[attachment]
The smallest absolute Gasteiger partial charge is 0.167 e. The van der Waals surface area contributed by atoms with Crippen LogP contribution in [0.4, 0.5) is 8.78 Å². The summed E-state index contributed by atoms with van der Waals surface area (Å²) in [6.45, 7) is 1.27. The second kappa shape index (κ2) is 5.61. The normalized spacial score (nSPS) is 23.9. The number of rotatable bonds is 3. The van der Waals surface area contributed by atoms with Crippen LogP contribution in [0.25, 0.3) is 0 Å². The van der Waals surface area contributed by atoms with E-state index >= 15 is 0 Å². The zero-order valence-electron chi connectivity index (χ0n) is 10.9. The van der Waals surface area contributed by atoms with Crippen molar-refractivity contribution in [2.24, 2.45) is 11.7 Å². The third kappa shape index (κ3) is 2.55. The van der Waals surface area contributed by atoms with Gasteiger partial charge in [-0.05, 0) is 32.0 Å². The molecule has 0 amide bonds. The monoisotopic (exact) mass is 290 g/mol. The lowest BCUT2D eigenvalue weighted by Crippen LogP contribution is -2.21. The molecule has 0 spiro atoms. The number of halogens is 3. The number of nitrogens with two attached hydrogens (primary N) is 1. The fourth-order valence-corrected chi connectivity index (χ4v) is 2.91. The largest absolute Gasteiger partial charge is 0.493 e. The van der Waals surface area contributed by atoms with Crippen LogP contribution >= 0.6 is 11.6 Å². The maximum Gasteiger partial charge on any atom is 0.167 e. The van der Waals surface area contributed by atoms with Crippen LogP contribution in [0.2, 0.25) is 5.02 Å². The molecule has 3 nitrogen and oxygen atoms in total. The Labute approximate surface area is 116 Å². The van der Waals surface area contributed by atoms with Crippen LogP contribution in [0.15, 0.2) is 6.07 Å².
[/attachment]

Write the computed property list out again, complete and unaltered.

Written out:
The smallest absolute Gasteiger partial charge is 0.167 e. The van der Waals surface area contributed by atoms with Crippen LogP contribution in [0.4, 0.5) is 8.78 Å². The summed E-state index contributed by atoms with van der Waals surface area (Å²) in [6.45, 7) is 1.27. The second kappa shape index (κ2) is 5.61. The normalized spacial score (nSPS) is 23.9. The number of rotatable bonds is 3. The van der Waals surface area contributed by atoms with Crippen LogP contribution in [0.25, 0.3) is 0 Å². The van der Waals surface area contributed by atoms with E-state index >= 15 is 0 Å². The zero-order valence-electron chi connectivity index (χ0n) is 10.9. The van der Waals surface area contributed by atoms with Crippen molar-refractivity contribution in [2.24, 2.45) is 11.7 Å². The third kappa shape index (κ3) is 2.55. The van der Waals surface area contributed by atoms with Gasteiger partial charge in [-0.05, 0) is 32.0 Å². The molecule has 0 amide bonds. The monoisotopic (exact) mass is 290 g/mol. The lowest BCUT2D eigenvalue weighted by Crippen LogP contribution is -2.21. The molecule has 0 spiro atoms. The number of halogens is 3. The number of nitrogens with two attached hydrogens (primary N) is 1. The fourth-order valence-corrected chi connectivity index (χ4v) is 2.91. The largest absolute Gasteiger partial charge is 0.493 e. The van der Waals surface area contributed by atoms with Crippen LogP contribution >= 0.6 is 11.6 Å². The maximum Gasteiger partial charge on any atom is 0.167 e. The van der Waals surface area contributed by atoms with Crippen LogP contribution in [0.2, 0.25) is 5.02 Å². The molecule has 3 nitrogen and oxygen atoms in total. The Labute approximate surface area is 116 Å². The van der Waals surface area contributed by atoms with Crippen LogP contribution in [0.15, 0.2) is 6.07 Å².